HELEE: I totally agree with that. I mean if your back of house isn’t clean and working seamlessly and on the cutting edge technology, to me honestly, it’s an indication of your front of house. How do I trust your product if your back of house is a disaster, you know? I do think it’s reflective of the organization and how they perform.
RYAN: The old M and M test. All right. Two more quickly on life before AP automation. Very simply in this case, a typo and a sassy gentleman. He sees an invoice that says, “Due May 31st, 1019.” He goes up to his boss, the Department Manager of AP and says, “Do we have a time machine?”
HELEE: That’s good. That’s good.
RYAN: He wants to go back in time and pay this invoice on time. That’s fun.
HELEE: That’s good. And again, this one’s reflective of, we get it a lot. So prior to implementing AP automation, a lot of the entry of the invoices upon receipt whether they come in the mail, however they arrived, email, is a person typing it into the ERP. So that’s open opportunity for transposition errors; happens all the time. People are just human. You have a person typing stuff in, it’s going to happen. They’re going to type you know 1019 instead of 2019. It’s going to happen. And then there’s repercussions of that. And sometimes it’s an extra zero in an amount due and sometimes it’s a wrong date. And obviously, different ramifications depending on where the transposition error occurs.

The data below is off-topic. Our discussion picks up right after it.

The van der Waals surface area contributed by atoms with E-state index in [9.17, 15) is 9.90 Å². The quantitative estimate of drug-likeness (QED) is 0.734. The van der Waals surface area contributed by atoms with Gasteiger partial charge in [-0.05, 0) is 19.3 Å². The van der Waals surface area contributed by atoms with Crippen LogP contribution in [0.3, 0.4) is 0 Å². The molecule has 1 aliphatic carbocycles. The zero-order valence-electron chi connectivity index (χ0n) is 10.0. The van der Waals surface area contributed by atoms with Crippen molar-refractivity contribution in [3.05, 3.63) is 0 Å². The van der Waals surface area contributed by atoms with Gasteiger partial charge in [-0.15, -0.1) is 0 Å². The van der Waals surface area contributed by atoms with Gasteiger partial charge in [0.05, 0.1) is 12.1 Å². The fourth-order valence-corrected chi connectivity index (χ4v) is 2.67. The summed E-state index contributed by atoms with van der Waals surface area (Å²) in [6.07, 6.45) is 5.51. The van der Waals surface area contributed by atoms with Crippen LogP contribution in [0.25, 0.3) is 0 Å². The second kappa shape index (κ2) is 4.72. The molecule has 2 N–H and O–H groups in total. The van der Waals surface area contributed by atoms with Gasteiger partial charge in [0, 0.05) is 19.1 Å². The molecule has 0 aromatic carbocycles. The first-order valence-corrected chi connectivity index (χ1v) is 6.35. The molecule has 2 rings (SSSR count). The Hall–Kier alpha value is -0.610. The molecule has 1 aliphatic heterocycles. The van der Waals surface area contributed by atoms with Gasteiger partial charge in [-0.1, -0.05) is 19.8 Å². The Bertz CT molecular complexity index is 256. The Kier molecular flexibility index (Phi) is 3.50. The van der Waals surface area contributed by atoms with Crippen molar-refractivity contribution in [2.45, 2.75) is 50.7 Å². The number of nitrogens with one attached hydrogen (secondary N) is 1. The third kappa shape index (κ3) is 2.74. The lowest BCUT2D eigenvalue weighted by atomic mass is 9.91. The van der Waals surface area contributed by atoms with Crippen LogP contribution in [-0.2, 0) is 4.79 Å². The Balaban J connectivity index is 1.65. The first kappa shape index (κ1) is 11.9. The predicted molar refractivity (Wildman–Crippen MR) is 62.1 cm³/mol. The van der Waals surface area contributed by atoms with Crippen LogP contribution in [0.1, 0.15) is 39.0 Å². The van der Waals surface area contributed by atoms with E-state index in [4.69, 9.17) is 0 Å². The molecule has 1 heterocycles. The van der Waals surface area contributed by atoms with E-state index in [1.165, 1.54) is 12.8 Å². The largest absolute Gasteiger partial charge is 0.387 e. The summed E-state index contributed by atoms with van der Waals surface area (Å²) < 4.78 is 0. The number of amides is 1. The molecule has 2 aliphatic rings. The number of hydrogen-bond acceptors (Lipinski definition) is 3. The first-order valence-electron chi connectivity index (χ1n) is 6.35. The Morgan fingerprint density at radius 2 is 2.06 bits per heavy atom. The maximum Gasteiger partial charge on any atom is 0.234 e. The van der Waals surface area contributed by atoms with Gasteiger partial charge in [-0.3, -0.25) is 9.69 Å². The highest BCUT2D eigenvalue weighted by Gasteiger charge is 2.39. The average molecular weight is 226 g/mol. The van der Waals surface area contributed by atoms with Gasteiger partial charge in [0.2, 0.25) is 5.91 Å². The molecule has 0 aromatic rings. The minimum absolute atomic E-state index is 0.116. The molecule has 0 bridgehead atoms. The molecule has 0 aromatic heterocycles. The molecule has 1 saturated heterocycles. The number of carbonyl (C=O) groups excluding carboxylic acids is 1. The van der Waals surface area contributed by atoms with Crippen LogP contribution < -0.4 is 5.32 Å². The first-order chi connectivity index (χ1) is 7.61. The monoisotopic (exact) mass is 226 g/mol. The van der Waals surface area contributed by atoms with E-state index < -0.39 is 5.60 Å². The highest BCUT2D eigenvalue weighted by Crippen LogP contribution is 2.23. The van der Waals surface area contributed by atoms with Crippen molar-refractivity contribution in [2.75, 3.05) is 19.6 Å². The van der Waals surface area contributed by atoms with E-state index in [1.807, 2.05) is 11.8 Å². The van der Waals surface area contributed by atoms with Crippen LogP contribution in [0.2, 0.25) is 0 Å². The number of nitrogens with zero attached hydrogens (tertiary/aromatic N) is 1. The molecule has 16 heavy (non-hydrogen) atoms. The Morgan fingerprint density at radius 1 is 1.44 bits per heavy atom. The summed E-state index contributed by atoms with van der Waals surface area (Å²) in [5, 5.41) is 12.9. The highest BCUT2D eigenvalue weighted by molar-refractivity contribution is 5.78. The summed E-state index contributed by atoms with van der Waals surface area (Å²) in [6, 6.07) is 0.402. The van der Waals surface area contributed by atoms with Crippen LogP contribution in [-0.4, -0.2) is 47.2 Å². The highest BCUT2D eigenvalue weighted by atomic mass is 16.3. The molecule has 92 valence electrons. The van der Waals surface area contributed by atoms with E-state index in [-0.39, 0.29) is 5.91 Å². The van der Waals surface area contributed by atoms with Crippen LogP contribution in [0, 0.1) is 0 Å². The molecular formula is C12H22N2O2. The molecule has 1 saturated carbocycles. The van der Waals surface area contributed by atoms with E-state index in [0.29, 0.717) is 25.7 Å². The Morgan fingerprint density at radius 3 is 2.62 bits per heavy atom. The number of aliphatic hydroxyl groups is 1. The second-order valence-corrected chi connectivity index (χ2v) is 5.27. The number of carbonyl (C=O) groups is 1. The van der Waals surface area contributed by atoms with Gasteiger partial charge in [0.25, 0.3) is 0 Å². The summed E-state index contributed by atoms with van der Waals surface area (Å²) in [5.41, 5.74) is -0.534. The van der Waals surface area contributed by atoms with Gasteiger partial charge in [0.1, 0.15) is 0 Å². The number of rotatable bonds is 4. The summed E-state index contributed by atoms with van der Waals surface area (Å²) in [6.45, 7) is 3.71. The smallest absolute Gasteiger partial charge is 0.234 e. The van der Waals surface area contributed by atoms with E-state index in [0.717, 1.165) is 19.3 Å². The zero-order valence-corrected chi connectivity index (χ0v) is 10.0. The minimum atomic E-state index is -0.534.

RYAN: What about the traditional approval process? People are able to print and find people and get things approved in time on a regular basis, right Helee?
HELEE: Ha! All right. Another one. Reality is just the best inspiration. So no matter how many customers I talk to, the one unifying factor, there’s varying pain points, this is a nuisance for us, this is troubling, this is why we’re looking for an automation solution, but the one that comes up the most which shocks me is approval times. We just can’t get specifically certain people in our organization to approve their invoices in a timely fashion which is crazy to me, right? Because it’s kind of like do your job. Or even if your job isn’t AP, be a good steward of your company and just approve invoices on time so vendors can get paid on time and so on so forth. But that’s what they say, long approval times. And usually it’s just a couple individuals.
So this gentleman sitting in the chair behind the desk, he has turned into a skeleton. His body has decomposed because he was waiting for an invoice to get approved. He has got an iPhone so he’s definitely doing invoice approvals you know on the go through an app which is awesome, but it says, “Thank you for waiting. Your invoice has been approved,” but he decomposed already.